IP is a complexity class based on a notion of interactive proof where, based on a protocol for questions and answers, the prover can convince the verifier (with arbitrary high probability) that the answer is yes. Following a sequence of startling developments Adi Shamir proved that IP is quite a large complexity space P-space. When we consider several non-interacting provers (two provers suffice) the computational power denoted by MIP is even larger: László Babai, Lance Fortnow, and Cartsen Lund proved that MIP=NEXP! NEXP is the class of decision problems where if the answer is yes a prover can give a proof that requires the verifier (at most) an exponential number of steps to verify.
Enters quantum computation and entanglement
We replace the model of classical computation with quantum computation. Each of the two provers, Prover1 and Prover2, have access to separate sets of m qubits but they can prepare in advance a complicated quantum state on those 2m qubits. When we run the verification protocol each prover has access only to its m qubits and, like in the classical case, the two provers cannot communicate. These types of verification protocols represent the complexity class MIP*. In 2012 and Tsuyoshi Ito and Thomas Vidick proved that MIP* contains NEXP. In this 2012 post I reported an unusual seminar we ran on the problem.
Interactive quantum lecture: We had an unususal quantum seminar presentation by Michael Ben-Or on the work A multi-prover interactive proof for NEXP sound against entangled provers by Tsuyoshi Ito and Thomas Vidick. Michael ran Vidick’s videotaped recent talk on the matter and from time to time he and Dorit acted as a pair of prover and the other audience as verifier. (Michael was one of the authors of the very first paper introducing multi-prover interactive proofs.)
Let me mention also a related 2014 paper by Yael Kalai, Ran Raz, and Ron Rothblum: How to delegate computations: the power of no-signaling proofs. They considered two provers that are limited by the “non-signaling principle” and showed that the power of interactive proofs is exactly EXP . (Here is a videotaped lecture by Ran Raz.)
In April 2019, Anand Natarajan and John Wright uploaded a paper with a proof that MIP* contain NEEXP. (NEEXP is the class of decision problems where if the answer is yes a prover can give a proof that requires the verifier (at most) doubly exponential number of steps to verify.)
Here is a nice quote from the Harnett’s quanta paper regarding the Natarajan-Wright breakthrough:
Some problems are too hard to solve in any reasonable amount of time. But their solutions are easy to check. Given that, computer scientists want to know: How complicated can a problem be while still having a solution that can be verified?
Turns out, the answer is: Almost unimaginably complicated.
In a paper released in April, two computer scientists dramatically increased the number of problems that fall into the hard-to-solve-but-easy-to-verify category. They describe a method that makes it possible to check answers to problems of almost incomprehensible complexity. “It seems insane,” said Thomas Vidick, a computer scientist at the California Institute of Technology who wasn’t involved in the new work.
Now with the new result, I wonder if this bold philosophical interpretation is sensible: There is a shared quantum state that will allow two non-interacting provers (with unlimited computational power) to convince a mathematician if a given mathematical statement has a proof, and also to convince a historian or a futurist about any question regarding the past or future evolution of the universe.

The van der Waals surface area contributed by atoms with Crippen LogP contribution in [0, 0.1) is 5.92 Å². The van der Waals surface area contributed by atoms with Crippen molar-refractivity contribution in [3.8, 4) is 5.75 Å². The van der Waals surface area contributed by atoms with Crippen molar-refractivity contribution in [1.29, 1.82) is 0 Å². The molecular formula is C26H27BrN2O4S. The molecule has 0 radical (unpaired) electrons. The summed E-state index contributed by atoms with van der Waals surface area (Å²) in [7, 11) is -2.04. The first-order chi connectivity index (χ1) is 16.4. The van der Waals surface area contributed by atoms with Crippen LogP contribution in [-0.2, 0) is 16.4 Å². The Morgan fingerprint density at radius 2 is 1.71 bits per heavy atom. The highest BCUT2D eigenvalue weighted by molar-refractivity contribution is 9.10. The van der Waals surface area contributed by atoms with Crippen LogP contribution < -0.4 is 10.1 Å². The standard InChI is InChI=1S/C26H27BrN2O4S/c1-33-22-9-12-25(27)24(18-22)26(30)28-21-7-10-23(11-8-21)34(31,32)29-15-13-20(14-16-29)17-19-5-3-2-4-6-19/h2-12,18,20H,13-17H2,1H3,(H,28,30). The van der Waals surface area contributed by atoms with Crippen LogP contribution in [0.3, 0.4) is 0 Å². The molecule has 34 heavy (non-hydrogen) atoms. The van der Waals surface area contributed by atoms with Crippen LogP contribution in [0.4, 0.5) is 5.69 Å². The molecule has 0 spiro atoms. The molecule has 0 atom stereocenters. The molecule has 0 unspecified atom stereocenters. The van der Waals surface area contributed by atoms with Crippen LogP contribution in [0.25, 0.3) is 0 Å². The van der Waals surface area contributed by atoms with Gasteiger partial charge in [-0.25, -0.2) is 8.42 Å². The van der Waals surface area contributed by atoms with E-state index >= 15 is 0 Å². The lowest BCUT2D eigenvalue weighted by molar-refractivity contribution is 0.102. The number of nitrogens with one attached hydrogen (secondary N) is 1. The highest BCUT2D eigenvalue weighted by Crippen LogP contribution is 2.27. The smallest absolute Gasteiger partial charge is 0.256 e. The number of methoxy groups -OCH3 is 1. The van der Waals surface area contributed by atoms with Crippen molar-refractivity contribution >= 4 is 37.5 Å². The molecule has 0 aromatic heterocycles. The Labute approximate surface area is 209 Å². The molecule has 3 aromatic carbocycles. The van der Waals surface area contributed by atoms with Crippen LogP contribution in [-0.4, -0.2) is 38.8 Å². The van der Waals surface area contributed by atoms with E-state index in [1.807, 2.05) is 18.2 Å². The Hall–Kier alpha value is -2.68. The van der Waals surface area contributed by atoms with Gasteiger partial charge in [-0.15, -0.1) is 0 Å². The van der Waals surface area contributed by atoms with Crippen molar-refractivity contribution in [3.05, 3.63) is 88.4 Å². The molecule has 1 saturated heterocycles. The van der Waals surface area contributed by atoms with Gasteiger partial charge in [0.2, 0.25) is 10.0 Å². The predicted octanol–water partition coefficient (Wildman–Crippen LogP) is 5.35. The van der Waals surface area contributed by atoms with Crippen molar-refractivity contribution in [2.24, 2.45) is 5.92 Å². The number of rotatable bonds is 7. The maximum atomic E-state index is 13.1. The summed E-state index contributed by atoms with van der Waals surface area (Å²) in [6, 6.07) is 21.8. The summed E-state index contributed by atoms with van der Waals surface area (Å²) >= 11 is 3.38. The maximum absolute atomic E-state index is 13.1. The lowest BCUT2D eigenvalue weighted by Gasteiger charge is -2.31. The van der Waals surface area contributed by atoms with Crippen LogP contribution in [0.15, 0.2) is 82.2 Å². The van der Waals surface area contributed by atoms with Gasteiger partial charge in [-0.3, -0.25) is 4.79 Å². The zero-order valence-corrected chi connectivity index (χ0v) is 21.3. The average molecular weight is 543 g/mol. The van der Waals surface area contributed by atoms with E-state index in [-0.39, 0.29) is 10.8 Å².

What is RE?
(I forgot to explain what RE is. Here is the description from the paper itself.)
RE is the class of recursively enumerable languages, i.e. languages L such that there
exists a Turing machine M such that x ∈ L if and only if M halts and accepts on input x. Note that, in addition to containing all decidable languages, this class also contains undecidable problems such as the Halting problem, which is to decide whether a given Turing machine eventually halts
A little more information and links
The negative answer to Tsirelson problem asserts roughly that there are types of correlations that can be produced by an infinite quantum systems, but that can’t even be approximated by a finite system. Connes’ 1976 embedding conjecture (now refuted) from the theory of von Neumann algebras asserts that “Every type von Neumann factor embeds in an ultrapower of a hyperfinite factor.”
The abstract of the new paper mentions a few other works that are important for the new proof.
Anand Natarajan and Thomas Vidick. Low-degree testing for quantum states, and a quantum entangled games PCP for QMA. (FOCS, 2018.)
Anand Natarajan and John Wright. NEEXP ⊆ MIP∗ (FOCS 2019) (We mentioned it above.)
Joe Fitzsimons, Zhengfeng Ji, Thomas Vidick, and Henry Yuen. Quantum proof systems
for iterated exponential time, and beyond.
The abstract also mentions two papers about the connections with Tsirelson problem and Connes embedding conjecture
Tobias Fritz. Tsirelson’s problem and Kirchberg’s conjecture. Reviews in Mathematical
Physics, 24(05):1250012, 2012. (A few enlightening comments by Fritz on SO: I, II)
Marius Junge, Miguel Navascues, Carlos Palazuelos, David Perez-Garcia, Volkher B Scholz, and Reinhard F Werner. Connes’ embedding problem and Tsirelson’s problem. Journal of Mathematical Physics, 52(1):012102, 2011.
Let me also mention
Narutaka Ozawa. About the Connes embedding conjecture. Japanese Journal of Mathematics, 8(1):147–183, 2013.